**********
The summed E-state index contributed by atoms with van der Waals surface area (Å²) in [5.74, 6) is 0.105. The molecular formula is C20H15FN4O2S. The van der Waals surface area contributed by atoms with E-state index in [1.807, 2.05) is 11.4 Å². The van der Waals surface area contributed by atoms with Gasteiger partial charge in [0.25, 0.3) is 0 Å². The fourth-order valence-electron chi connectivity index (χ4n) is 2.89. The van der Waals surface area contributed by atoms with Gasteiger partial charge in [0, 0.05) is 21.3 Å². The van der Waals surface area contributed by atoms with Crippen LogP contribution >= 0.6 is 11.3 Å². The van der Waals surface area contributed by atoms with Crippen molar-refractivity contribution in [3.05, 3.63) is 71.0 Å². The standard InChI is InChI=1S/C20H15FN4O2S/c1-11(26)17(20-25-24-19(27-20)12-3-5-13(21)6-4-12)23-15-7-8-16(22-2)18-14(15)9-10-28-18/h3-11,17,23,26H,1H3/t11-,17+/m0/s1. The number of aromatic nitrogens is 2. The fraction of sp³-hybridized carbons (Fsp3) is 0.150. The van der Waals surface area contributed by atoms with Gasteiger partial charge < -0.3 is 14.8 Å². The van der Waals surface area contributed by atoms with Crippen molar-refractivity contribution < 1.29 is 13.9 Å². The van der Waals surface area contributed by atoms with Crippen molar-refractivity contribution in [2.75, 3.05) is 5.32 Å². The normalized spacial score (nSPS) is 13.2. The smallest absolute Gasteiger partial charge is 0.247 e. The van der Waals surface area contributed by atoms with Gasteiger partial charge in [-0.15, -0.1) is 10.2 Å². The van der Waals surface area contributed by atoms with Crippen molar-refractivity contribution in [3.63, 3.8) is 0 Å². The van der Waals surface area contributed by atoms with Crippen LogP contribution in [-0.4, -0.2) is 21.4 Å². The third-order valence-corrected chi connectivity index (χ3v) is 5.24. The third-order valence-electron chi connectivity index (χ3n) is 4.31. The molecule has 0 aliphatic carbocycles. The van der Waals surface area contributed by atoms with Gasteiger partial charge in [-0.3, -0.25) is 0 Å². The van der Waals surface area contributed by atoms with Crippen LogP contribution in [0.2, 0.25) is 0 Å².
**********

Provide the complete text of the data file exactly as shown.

The summed E-state index contributed by atoms with van der Waals surface area (Å²) in [5.74, 6) is 0.105. The molecular formula is C20H15FN4O2S. The van der Waals surface area contributed by atoms with E-state index in [1.807, 2.05) is 11.4 Å². The van der Waals surface area contributed by atoms with Gasteiger partial charge in [0.25, 0.3) is 0 Å². The fourth-order valence-electron chi connectivity index (χ4n) is 2.89. The van der Waals surface area contributed by atoms with Gasteiger partial charge in [0, 0.05) is 21.3 Å². The van der Waals surface area contributed by atoms with Crippen LogP contribution >= 0.6 is 11.3 Å². The van der Waals surface area contributed by atoms with Crippen molar-refractivity contribution in [3.05, 3.63) is 71.0 Å². The standard InChI is InChI=1S/C20H15FN4O2S/c1-11(26)17(20-25-24-19(27-20)12-3-5-13(21)6-4-12)23-15-7-8-16(22-2)18-14(15)9-10-28-18/h3-11,17,23,26H,1H3/t11-,17+/m0/s1. The number of aromatic nitrogens is 2. The fraction of sp³-hybridized carbons (Fsp3) is 0.150. The van der Waals surface area contributed by atoms with Gasteiger partial charge < -0.3 is 14.8 Å². The van der Waals surface area contributed by atoms with Crippen molar-refractivity contribution < 1.29 is 13.9 Å². The van der Waals surface area contributed by atoms with Crippen molar-refractivity contribution in [2.75, 3.05) is 5.32 Å². The normalized spacial score (nSPS) is 13.2. The smallest absolute Gasteiger partial charge is 0.247 e. The van der Waals surface area contributed by atoms with Gasteiger partial charge in [-0.15, -0.1) is 10.2 Å². The van der Waals surface area contributed by atoms with Crippen molar-refractivity contribution in [3.63, 3.8) is 0 Å². The van der Waals surface area contributed by atoms with Crippen LogP contribution in [-0.4, -0.2) is 21.4 Å². The third-order valence-corrected chi connectivity index (χ3v) is 5.24. The third-order valence-electron chi connectivity index (χ3n) is 4.31. The molecule has 0 aliphatic carbocycles. The van der Waals surface area contributed by atoms with Gasteiger partial charge in [-0.3, -0.25) is 0 Å². The van der Waals surface area contributed by atoms with Crippen LogP contribution in [0.2, 0.25) is 0 Å².